First. To me, the fundamentally beautiful promise of Mormon doctrine lies in the concept of Zion. We’re supposed to be building it. If not literally, then figuratively. And we’re not. We’re decidedly not. We aren’t even coming close to caring for our own poor. Every year we at Rational Faiths hold a fundraiser for the Liahona Foundation, a private non-profit that provides food and education to “malnourished LDS children”… a thing that shouldn’t even exist. We aren’t enlarging Zion’s stakes and growing her borders. We’re determining what kind of children of God can stay in our very small tent. We should be getting closer, but we’re getting further away. I can’t think of anything Zion is supposed to be, that we’re excelling at.
Second. I think today’s leaders either don’t really know our history, or don’t care to learn from it. Didn’t Mormon himself make the point that the benefit of recording the past is so that future generations might benefit from their mistakes? To our supposedly ongoing condemnation, we aren’t even learning from the freaking Nephites.
Nephites: Legacy of racism and unjustified animus toward people with darker skin. Made up theological excuses to justify hate.
Nephites: Failed experiment in polygamy. Attempted to justify it by invoking Abraham.
Nephites: A culture of pride; harsh judgement of others; neglect of the poor; believers that prosperity reflects God’s favor.
With a little hindsight, I think I can finally see when things began to really shift for me with the church. The straw that broke my back was the boneheaded and cruel exclusion policy, but the tectonic shift began much earlier, and much more slowly.
About a year after I finished college, I had decided to quit a good paying job for the church and get myself out of Utah. I was depressed, constantly anxious and briefly suicidal. My personal life was a wreck and I had been trying to fix it on my knees. I did everything I could to draw closer to God. And even though I knew that wasn’t synonymous with drawing closer to the church, I did. I sincerely tried being all-in LDS. With the help of a change of venue, I gave the church my complete effort. But as I dug in I found that the things I felt the church was getting really wrong at the time, couldn’t roll off me like before. Because I was more deeply invested, I was more vulnerable than I had been in years. I was trying to make a relationship work with a spiritual partner who didn’t love, respect, or even regard me that well. Incidentally, I started doing the same thing in my dating life. I relentlessly sought fulfillment in a one-sided relationship in which I was barely being tolerated, much less loved or cared for. All the prayer I could muster (and it was a lot) wasn’t helping because I was trying to square my very round self to fit the hole presented by “the church”. It wasn’t until I re-read Romans and Galatians that I started to remember that Christ actually wanted me in my natural shape. He wanted Jared as he was, not the Jared I was trying to make myself.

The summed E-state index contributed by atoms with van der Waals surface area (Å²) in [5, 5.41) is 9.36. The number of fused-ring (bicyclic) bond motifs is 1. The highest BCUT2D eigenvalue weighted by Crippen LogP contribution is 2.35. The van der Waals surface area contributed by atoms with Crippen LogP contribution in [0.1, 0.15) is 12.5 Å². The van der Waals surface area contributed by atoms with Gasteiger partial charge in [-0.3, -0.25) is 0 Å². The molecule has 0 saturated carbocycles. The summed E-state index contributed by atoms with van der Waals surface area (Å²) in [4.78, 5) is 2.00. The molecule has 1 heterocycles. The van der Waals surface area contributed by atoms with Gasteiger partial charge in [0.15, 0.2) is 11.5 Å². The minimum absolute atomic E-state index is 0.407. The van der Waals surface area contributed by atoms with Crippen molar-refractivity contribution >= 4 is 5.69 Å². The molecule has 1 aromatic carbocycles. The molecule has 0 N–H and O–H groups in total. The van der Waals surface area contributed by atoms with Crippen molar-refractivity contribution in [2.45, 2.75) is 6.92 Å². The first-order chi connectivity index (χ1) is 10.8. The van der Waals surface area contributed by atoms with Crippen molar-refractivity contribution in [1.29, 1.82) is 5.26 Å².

Part of the difficulty in departing a spiritual home like Mormonism is inevitable the loss of some vulnerability. When you realize what being vulnerable to an abusive institution has cost you, it’s tempting to stop being vulnerable altogether. This is evident, because most of those who leave never join another church. Those of us that do, overwhelming choose less-structured ones, where less things are spelled out and more discipline is required to make spiritual progress. Being vulnerable is one of the things that makes prayer work so well. Being vulnerable helped me feel the Holy Ghost. The challenge for me now is how to stay vulnerable with God and never again be so vulnerable to an institution.
For Post-Mormons who have retained religious and/or spiritual lives, what has helped you most?